Indian Railways are often called the World’s biggest toilet. The network of 9000 passenger trains carries almost 24 million people a day, equivalent to the population of Australia. It discharges 3,980 tonnes of faecal matter–the equivalent of 497 truck-loads (at 8 tonnes per truck) every day, according to a Comptroller and Auditor General (CAG) report.
Management of human excreta is one of the challenges for the Railways and they have tried many ways to cope up with it. A new kind of bio-toilet has been implemented in the railways over the last four years.
Functioning of the toilet
As many as 93,537 “bio-digesters” until September 2017–as the toilets are called–have been installed in mainline express and mail trains by the Indian Railways. It is a small box placed at the bottom of the toilet. The idea of a bio-toilet is that bacterias would break down the excreta and release methane and water. The water would be disinfected and then released on the tracks.
However, a study by sanitation experts, including the ones sanctioned by the railways shows that none of that is happening. The water that is let out is nothing better than raw sewage. The bio-toilets remain ineffective.
IndiaSpend published a study done by IIT professor Ligy Philip, where she said that the organic matter collected in the bio-disinfectors do not undergo any treatment at all. “Like in the septic tanks, these bio-digesters accumulate slush (human excreta mixed with water),” Ligy Philip said.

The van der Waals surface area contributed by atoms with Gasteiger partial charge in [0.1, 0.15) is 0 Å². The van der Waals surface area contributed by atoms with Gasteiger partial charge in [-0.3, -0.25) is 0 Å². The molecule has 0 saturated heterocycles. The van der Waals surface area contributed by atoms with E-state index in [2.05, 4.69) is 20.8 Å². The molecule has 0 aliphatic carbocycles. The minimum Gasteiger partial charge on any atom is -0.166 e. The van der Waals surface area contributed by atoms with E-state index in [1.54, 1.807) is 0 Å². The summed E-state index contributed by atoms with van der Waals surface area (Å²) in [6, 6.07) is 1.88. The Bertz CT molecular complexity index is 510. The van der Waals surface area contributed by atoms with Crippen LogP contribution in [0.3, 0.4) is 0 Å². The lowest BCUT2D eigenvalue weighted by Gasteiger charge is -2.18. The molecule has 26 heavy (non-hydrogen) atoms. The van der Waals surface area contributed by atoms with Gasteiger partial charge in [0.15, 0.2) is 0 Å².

Problems with the concept
Documents available with IndiaSpend suggest that there are serious issues with the bio-toilet venture. At a high-level meeting convened by the railway board on October 26, 2017, with functionaries from 17 zones expressed concerns.
The bio-toilets had “more than 100% chance of getting choked”, said M Raghaviah, general secretary of the National Federation of Indian Railways. It becomes difficult for the sanitation workers to clean the choked toilets. Also, another problem arises when the toilet chokes. The sewage is automatically let out in the tracks.
The overpowering stench coming from the toilet, due to mechanical problems is also an issue. The toilets not only get choked because of people throwing cigarette butts, sanitary pads, water bottles, plastic and such things but also because the technical valves do not work.
Water pressure is also another problem, as the toilets to function to its full capacity needs 5 litres of water every flush. The cost of making one fitment also rose from Rs. 52,000 to 72,000 in the last four years.
The Indian Railways is looking at a possible solution of introducing “vacuum toilets” now. Vacuum toilets are used in aeroplanes now.
Chennai-based Integral Coach Factory (ICF) has already floated a global tender to acquire vacuum toilets. “To begin with, these will be fitted in premier trains including the Rajdhani, Shatabdi and the Durontos,” a ministry official said.
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